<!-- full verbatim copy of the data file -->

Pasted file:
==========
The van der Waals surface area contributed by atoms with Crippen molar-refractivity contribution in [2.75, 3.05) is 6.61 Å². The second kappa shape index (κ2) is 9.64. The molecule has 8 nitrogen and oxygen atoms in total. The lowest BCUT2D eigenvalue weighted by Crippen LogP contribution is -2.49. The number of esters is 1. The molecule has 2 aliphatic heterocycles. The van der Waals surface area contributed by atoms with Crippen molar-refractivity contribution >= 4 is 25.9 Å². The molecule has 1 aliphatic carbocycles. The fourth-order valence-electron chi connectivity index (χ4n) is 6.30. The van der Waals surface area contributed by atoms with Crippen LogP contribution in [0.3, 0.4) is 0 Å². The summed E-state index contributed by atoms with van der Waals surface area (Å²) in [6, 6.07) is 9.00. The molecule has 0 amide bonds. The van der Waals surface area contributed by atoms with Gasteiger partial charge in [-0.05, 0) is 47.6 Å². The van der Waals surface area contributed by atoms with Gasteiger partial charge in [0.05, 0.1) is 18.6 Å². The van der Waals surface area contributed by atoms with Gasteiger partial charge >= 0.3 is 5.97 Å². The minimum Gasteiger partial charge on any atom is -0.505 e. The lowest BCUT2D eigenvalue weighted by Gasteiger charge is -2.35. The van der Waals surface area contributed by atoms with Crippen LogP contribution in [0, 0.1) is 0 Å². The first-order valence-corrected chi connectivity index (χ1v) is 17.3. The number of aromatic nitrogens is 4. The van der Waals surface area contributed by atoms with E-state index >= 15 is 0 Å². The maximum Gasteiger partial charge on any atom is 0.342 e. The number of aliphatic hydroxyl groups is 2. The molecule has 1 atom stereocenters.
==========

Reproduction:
The van der Waals surface area contributed by atoms with Crippen molar-refractivity contribution in [2.75, 3.05) is 6.61 Å². The second kappa shape index (κ2) is 9.64. The molecule has 8 nitrogen and oxygen atoms in total. The lowest BCUT2D eigenvalue weighted by Crippen LogP contribution is -2.49. The number of esters is 1. The molecule has 2 aliphatic heterocycles. The van der Waals surface area contributed by atoms with Crippen molar-refractivity contribution >= 4 is 25.9 Å². The molecule has 1 aliphatic carbocycles. The fourth-order valence-electron chi connectivity index (χ4n) is 6.30. The van der Waals surface area contributed by atoms with Crippen LogP contribution in [0.3, 0.4) is 0 Å². The summed E-state index contributed by atoms with van der Waals surface area (Å²) in [6, 6.07) is 9.00. The molecule has 0 amide bonds. The van der Waals surface area contributed by atoms with Gasteiger partial charge in [-0.05, 0) is 47.6 Å². The van der Waals surface area contributed by atoms with Gasteiger partial charge in [0.05, 0.1) is 18.6 Å². The van der Waals surface area contributed by atoms with Gasteiger partial charge >= 0.3 is 5.97 Å². The minimum Gasteiger partial charge on any atom is -0.505 e. The lowest BCUT2D eigenvalue weighted by Gasteiger charge is -2.35. The van der Waals surface area contributed by atoms with Crippen LogP contribution in [0, 0.1) is 0 Å². The first-order valence-corrected chi connectivity index (χ1v) is 17.3. The number of aromatic nitrogens is 4. The van der Waals surface area contributed by atoms with E-state index >= 15 is 0 Å². The maximum Gasteiger partial charge on any atom is 0.342 e. The number of aliphatic hydroxyl groups is 2. The molecule has 1 atom stereocenters.